Knee Pain Series-Part 2: Patellofemoral Pain Syndrome

Patellofemoral pain syndrome is used to describe pain under or around the patella (kneecap).  It’s exact cause is not known but it can be the result of a number of factors.

A likely cause is abnormal tracking of the patella.  Normally, the patella glides forwards and back in a straight line along the groove of the femur (thigh bone), but sometimes the patella can move off track, causing stress on its underside. 


  • Pain under the kneecap or within the joint
  • Pain when seated for prolonged periods
  • Clicking or crunching in the joint
  • Pain when going downhill or downstairs


  • Muscular imbalance in the hips, legs or feet, most commonly in the quadriceps (front of the thighs) with the Vastus Lateralis on the outside of the leg being stronger than the Vastus Medialis on the inside of the leg and ‘pulling’ the kneecap off track. 
  • Misalignment of the knee-joint
  • Tight muscles, particularly on the lateral side of the leg
  • Biomechanical problems


  • Daily strengthening exercises (see below) to build strength, particularly Vastus Medialis and Vastus Medialis Oblique (VMO), the lower, oblique fibres of Vastus Medialis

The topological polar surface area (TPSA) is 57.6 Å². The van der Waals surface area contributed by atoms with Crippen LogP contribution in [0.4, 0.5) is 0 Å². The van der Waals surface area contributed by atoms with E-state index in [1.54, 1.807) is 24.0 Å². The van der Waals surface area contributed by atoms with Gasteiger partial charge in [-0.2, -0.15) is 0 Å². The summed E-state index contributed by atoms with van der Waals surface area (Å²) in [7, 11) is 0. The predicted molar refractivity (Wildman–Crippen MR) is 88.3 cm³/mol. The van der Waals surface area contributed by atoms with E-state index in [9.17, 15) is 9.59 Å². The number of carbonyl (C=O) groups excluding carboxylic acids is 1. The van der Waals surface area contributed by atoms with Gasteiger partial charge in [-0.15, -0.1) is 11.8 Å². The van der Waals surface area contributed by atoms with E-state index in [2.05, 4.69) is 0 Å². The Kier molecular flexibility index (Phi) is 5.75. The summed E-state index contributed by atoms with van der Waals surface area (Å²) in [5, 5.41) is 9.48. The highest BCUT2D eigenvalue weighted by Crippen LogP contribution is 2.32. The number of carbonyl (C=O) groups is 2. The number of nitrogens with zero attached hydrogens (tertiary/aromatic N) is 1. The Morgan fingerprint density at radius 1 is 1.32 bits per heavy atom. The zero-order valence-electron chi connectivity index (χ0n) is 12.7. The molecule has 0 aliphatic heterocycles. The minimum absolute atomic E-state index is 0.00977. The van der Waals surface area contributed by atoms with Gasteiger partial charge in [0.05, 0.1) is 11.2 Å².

• Sports massage to loosen tight structures
  • Orthotics to correct poor mechanics of the feet if present
  • Rest from pain causing activity
  • Avoid squatting, jumping, running and going up and down stairs

Strengthening exercises

1.  Sit on the floor with a rolled up towel under your knees.  Rotate your leg so your foot is turned out to about 45 degrees.  Place your fingers on the VMO and contract for 30 seconds, straightening the leg.  Try to contract the VMO before the other quads take over.  Repeat 5 times.

2.  Stand with your back against a wall and your legs not quite flexed to 90 degrees.  Place a football or object of a similar size and weight between your knees and hold for 30 seconds.  Repeat 5 times.

3.  Quadriceps stretch.  Standing, bend one leg and take hold of your foot with your heel towards your bottom.  Keep the supporting knee slightly bent, knees hip width apart and back straight until you feel a stretch at the front of the thigh.  Hold for 15-20 seconds.

4.  ITB stretch.  Cross the injured leg behind the good leg, taking it as far as you can comfortably.  Push your hips to the side of the injured leg until you feel the stretch in your hip/outer thigh and hold for 15-20 seconds.

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